He admits that these goals can change over the course of one’s life. ‘But it’s important to have multi-dimensional goals to have holistic success.’

As part of giving back (a spoke of his success wheel), one of Vivek’s missions is to mentor people; over the years he has mentored thousands– from barely-educated carpenters to high school and college students, mid-career professionals and even CEOs. ‘My dream is to mentor one million people,’ he says. ‘But I realized that it would be a huge task to physically achieve that number. So I wrote this book which acts as a mentor of sorts.’

Those who have questions or desire to be mentored by him personally can contact him on his various social media platforms and can be assured of a reply from him or his team. For the record, all profits from the book go to an eye hospital at Chitrakoot in India where hundreds of eye surgeries are performed free of cost for those unable to afford it.


‘I believe everyone needs a mentor,’ says the self-admitted successful author, who at 67 years of age, still has mentors.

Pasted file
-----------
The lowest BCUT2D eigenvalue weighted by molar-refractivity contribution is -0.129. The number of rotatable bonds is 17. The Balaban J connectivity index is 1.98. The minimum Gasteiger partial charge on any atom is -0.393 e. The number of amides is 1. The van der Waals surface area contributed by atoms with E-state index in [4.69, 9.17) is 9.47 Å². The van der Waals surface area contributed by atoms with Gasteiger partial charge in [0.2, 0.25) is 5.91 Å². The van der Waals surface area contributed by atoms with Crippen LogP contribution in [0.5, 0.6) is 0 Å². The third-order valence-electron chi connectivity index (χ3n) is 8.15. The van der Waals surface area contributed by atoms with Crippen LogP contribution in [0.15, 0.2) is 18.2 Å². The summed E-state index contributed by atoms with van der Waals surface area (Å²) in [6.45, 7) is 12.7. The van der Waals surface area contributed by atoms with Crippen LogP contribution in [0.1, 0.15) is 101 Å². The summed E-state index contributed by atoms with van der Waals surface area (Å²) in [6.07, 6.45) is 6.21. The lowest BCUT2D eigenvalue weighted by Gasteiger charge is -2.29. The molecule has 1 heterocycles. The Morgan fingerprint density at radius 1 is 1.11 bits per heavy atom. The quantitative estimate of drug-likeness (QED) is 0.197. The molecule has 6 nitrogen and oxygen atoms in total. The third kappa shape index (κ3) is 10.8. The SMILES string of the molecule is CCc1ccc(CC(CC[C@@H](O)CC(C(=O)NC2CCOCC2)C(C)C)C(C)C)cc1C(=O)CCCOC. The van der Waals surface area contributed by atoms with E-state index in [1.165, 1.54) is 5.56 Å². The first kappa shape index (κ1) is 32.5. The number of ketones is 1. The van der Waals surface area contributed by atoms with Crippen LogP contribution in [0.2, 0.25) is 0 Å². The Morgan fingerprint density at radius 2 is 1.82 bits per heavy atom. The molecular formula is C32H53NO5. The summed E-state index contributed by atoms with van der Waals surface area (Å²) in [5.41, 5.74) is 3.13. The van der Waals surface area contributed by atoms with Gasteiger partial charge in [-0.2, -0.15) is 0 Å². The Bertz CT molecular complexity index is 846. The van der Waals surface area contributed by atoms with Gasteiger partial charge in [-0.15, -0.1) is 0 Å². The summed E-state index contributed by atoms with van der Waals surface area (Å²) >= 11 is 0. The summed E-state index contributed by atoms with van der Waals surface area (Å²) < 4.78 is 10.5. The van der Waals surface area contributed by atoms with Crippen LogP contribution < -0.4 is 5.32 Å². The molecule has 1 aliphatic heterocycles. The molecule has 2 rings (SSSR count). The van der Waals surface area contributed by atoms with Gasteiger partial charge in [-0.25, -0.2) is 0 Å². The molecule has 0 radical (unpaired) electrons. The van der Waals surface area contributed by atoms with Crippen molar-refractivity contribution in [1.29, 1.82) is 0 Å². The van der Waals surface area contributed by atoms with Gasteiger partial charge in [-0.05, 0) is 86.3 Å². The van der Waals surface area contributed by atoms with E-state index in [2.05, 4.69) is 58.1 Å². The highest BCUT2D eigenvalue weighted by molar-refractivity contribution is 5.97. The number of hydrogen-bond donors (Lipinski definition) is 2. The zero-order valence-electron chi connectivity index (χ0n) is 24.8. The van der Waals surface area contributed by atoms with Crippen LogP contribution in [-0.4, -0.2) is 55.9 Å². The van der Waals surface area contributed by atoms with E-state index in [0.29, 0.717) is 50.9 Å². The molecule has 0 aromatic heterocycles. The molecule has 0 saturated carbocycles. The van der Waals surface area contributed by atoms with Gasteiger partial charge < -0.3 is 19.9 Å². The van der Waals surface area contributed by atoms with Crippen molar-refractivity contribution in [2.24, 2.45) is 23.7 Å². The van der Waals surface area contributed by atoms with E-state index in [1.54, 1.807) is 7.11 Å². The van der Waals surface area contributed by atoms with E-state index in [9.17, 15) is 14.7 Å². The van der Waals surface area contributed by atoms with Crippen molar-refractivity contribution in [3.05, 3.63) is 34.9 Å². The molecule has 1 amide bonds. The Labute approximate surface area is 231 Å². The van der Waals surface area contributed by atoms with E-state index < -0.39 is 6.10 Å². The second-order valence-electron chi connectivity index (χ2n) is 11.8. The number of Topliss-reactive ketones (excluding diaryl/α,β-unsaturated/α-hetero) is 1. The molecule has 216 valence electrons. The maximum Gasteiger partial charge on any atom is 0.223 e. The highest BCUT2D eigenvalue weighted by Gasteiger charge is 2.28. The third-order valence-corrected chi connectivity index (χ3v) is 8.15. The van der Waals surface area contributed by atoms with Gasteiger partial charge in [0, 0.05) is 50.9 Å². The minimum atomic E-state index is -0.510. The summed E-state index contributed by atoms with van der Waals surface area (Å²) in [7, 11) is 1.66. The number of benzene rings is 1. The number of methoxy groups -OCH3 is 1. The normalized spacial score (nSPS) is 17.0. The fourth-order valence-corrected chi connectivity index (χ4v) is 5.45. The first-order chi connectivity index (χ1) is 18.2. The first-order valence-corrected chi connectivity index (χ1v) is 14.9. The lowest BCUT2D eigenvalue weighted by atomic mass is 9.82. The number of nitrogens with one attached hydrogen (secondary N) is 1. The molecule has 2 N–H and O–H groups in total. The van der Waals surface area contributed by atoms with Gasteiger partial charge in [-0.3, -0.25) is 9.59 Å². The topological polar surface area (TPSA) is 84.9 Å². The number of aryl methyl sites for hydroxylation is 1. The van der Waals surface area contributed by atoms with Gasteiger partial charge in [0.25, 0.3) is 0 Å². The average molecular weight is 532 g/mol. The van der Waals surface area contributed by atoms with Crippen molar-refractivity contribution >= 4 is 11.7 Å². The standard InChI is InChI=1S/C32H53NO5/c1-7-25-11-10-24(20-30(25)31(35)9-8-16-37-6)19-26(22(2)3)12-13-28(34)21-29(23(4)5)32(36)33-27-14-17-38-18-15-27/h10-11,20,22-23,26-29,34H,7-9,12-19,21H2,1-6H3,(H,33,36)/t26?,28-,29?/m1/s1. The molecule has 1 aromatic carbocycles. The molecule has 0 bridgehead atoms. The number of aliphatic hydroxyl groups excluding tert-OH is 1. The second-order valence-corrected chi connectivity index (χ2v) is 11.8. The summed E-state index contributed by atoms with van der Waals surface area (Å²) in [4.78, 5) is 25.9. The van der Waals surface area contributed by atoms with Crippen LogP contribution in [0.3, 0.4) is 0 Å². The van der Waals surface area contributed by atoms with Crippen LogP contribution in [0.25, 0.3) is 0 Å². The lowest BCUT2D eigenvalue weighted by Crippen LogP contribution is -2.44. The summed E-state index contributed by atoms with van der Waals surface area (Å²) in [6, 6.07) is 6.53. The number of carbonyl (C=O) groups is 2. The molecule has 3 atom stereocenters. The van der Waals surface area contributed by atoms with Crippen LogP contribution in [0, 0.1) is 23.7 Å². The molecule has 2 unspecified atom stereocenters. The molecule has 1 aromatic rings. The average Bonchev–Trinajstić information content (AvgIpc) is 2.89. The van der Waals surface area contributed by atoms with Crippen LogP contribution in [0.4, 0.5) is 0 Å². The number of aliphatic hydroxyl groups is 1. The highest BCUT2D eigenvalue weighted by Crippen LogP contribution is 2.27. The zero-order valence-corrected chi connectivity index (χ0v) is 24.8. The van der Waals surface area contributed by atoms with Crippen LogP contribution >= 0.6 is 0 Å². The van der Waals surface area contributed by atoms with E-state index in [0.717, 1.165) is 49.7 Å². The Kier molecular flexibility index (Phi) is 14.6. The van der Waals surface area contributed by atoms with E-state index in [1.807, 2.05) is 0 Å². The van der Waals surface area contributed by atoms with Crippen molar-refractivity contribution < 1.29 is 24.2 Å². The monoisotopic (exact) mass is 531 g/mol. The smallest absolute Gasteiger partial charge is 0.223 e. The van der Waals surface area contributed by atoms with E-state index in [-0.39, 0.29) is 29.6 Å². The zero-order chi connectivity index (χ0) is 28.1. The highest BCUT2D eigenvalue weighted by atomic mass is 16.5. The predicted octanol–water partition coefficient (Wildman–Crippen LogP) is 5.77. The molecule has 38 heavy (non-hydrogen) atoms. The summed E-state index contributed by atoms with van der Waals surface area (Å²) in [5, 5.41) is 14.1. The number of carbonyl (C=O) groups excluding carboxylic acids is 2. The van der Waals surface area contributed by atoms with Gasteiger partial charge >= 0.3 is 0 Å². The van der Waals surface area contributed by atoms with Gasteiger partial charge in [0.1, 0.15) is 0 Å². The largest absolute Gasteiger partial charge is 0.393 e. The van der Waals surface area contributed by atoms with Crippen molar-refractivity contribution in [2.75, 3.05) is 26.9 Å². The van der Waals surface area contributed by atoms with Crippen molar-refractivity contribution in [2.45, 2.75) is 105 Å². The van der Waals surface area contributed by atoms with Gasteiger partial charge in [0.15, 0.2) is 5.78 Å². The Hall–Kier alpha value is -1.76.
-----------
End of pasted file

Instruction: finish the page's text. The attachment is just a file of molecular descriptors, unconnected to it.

Everyone can do bigger and better things with the help of a mentor who could be your relative, neighbor, teacher, boss or even a well-known individual, like say, Narayan Murthy of Infosys, or Sachin Tendulkar, he believes. ‘And you can have different mentors in different areas of your life.’

Put simply, the role of a mentor is to define who you aspire to be. ‘The job of the mentor is help a mentee aspire big, capture those aspirations as goals, and make the mentee worthy of those aspirations.’

He recalls how his mother, his first mentor, used to encourage him to pursue science and earn a PhD. ‘I studied at a very small Hindi-medium school but she raised my aspirations to dream big and achieve my dreams,’ he says.